Mrs. Rishe, who lives in Los Angeles, found a highly recommended cardiologist in the Midwest and flew there to see him. He immediately dismissed her symptoms, she said. “People who have these heart conditions aren’t this sick,” she remembers him saying. He prescribed a new heart medication, told her to exercise and sent her home.
Unsatisfied with her care, Mrs. Rishe saw yet another doctor, who ordered extensive tests that found her arteries were spasming from a lack of oxygen. “I was basically having mini-heart attacks, whenever I was having chest pain,” she said. Two months later, she had open-heart surgery to correct the problem, which she later learned may have saved her life.
“I constantly still think about how any run I went on quite literally could’ve been my last,” Mrs. Rishe said.
Research suggests that diagnostic errors occur in up to one out of every seven encounters between a doctor and patient, and that most of these mistakes are driven by the physician’s lack of knowledge. Women are more likely to be misdiagnosed than men in a variety of situations.
Patients who have felt that their symptoms were inappropriately dismissed as minor or primarily psychological by doctors are using the term “medical gaslighting” to describe their experiences and sharing their stories on sites like Instagram. The term derives from a play called “Gaslight” about a husband’s attempt to drive his wife insane. And many patients, particularly women and people of color, describe the search for accurate diagnosis and treatment as maddening.
“We know that women, and especially women of color, are often diagnosed and treated differently by doctors than men are, even when they have the same health conditions,” said Karen Lutfey Spencer, a researcher who studies medical decision-making at the University of Colorado, Denver.
Studies have shown that compared with men, women face longer waits to be diagnosed with cancer and heart disease, are treated less aggressively for traumatic brain injury, and are less likely to be offered pain medications. People of color often receive poorer quality care, too; and doctors are more likely to describe Black patients as uncooperative or non-compliant, which research suggests can affect treatment quality.
“I recall playing it over and over again in my head trying to figure out what I may have done to cause him to react this way,” said Mrs. Rishe, who is Black, about the Midwest cardiologist. “And, yes, racism crossed my mind.”
Women say doctors frequently blame their health problems on their mental health, weight or a lack of self-care, which can delay effective treatment. For instance, Dr. Spencer’s research suggests that women are twice as likely as men to be diagnosed with a mental illness when their symptoms are consistent with heart disease.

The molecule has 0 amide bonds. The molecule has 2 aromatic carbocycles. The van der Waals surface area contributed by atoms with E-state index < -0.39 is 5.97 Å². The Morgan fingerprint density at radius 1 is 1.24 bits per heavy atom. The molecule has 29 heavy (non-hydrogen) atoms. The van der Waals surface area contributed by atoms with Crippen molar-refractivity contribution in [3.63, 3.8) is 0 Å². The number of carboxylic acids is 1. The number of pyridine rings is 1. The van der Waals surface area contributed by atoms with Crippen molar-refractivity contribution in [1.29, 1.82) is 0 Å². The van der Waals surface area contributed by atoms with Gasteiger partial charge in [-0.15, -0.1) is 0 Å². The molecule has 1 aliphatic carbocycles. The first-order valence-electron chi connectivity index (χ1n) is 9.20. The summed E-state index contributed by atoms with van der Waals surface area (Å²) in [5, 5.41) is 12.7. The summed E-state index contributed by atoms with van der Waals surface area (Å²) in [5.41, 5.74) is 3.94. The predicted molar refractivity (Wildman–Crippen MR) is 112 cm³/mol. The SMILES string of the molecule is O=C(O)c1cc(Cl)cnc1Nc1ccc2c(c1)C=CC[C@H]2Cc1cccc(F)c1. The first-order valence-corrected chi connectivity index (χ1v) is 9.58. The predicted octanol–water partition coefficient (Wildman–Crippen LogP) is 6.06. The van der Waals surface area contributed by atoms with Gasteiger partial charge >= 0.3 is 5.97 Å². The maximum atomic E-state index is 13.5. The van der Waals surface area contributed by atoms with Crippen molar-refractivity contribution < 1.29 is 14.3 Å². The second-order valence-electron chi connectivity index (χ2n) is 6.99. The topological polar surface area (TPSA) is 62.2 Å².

When Sarah Szczypinski, a journalist in Seattle, began experiencing knee pain and swelling in 2016 after giving birth to her son, she said that one doctor told her she had postpartum depression, while another told her she needed to lose weight and do squats — when in fact she was suffering from hip dysplasia exacerbated by her pregnancy.
She felt as though the doctors were telling her that her excruciating pain “was something that a woman needs to just live through,” she said. The condition had gotten so bad it ultimately required surgery, in 2020, to saw her leg bone in half and realign it with her hip. When she finally got the diagnosis, “I felt vindicated in a lot of ways,” she said. But ultimately, “it took three years to get a diagnosis and another two to heal.”
Some patients are more likely to be ‘gaslit and ignored’
Women may be misdiagnosed more often than men, in part, because scientists know far less about the female body than they do about the male body, even though “there are biological differences that go down to the cellular level,” said Chloe Bird, a senior sociologist at Pardee RAND Graduate School who studies women’s health.
In 1977, the U.S. Food and Drug Administration began recommending that scientists exclude women of childbearing years from early clinical drug trials, fearing that if enrolled women became pregnant, the research could potentially harm their fetuses. Researchers were also concerned that hormonal fluctuations could muddle study results.
Today — thanks in large part to a law passed in 1993 that mandated that women and minorities be included in medical research funded by the National Institutes of Health — women are more systematically included in studies, yet there are still huge knowledge gaps.
For instance, women with heart disease often have different symptoms from men with heart disease, yet doctors are much more familiar with the male symptoms, said Dr. Jennifer Mieres, a cardiologist with Northwell Health in New York. When “women show up with symptoms that don’t fit into the algorithm we’re taught in medical school,” she said, they get “gaslit and ignored.”